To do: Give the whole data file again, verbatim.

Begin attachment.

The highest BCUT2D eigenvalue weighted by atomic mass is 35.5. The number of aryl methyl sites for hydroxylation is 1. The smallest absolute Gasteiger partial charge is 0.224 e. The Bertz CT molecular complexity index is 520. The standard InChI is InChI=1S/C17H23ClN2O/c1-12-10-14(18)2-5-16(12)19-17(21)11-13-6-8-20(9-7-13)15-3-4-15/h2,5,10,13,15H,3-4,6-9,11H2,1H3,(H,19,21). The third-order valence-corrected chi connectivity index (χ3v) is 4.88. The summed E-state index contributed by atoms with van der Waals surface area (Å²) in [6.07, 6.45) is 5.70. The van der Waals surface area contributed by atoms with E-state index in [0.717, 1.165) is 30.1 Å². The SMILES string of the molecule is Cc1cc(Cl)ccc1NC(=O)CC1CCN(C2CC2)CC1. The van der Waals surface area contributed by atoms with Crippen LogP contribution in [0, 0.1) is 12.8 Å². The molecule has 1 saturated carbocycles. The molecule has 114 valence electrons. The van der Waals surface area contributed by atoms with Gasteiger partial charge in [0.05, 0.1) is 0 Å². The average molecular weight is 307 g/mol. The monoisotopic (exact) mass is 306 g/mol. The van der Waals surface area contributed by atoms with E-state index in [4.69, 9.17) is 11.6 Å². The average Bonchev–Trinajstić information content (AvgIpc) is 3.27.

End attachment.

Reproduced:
The highest BCUT2D eigenvalue weighted by atomic mass is 35.5. The number of aryl methyl sites for hydroxylation is 1. The smallest absolute Gasteiger partial charge is 0.224 e. The Bertz CT molecular complexity index is 520. The standard InChI is InChI=1S/C17H23ClN2O/c1-12-10-14(18)2-5-16(12)19-17(21)11-13-6-8-20(9-7-13)15-3-4-15/h2,5,10,13,15H,3-4,6-9,11H2,1H3,(H,19,21). The third-order valence-corrected chi connectivity index (χ3v) is 4.88. The summed E-state index contributed by atoms with van der Waals surface area (Å²) in [6.07, 6.45) is 5.70. The van der Waals surface area contributed by atoms with E-state index in [0.717, 1.165) is 30.1 Å². The SMILES string of the molecule is Cc1cc(Cl)ccc1NC(=O)CC1CCN(C2CC2)CC1. The van der Waals surface area contributed by atoms with Crippen LogP contribution in [0, 0.1) is 12.8 Å². The molecule has 1 saturated carbocycles. The molecule has 114 valence electrons. The van der Waals surface area contributed by atoms with Gasteiger partial charge in [0.05, 0.1) is 0 Å². The average molecular weight is 307 g/mol. The monoisotopic (exact) mass is 306 g/mol. The van der Waals surface area contributed by atoms with E-state index in [4.69, 9.17) is 11.6 Å². The average Bonchev–Trinajstić information content (AvgIpc) is 3.27.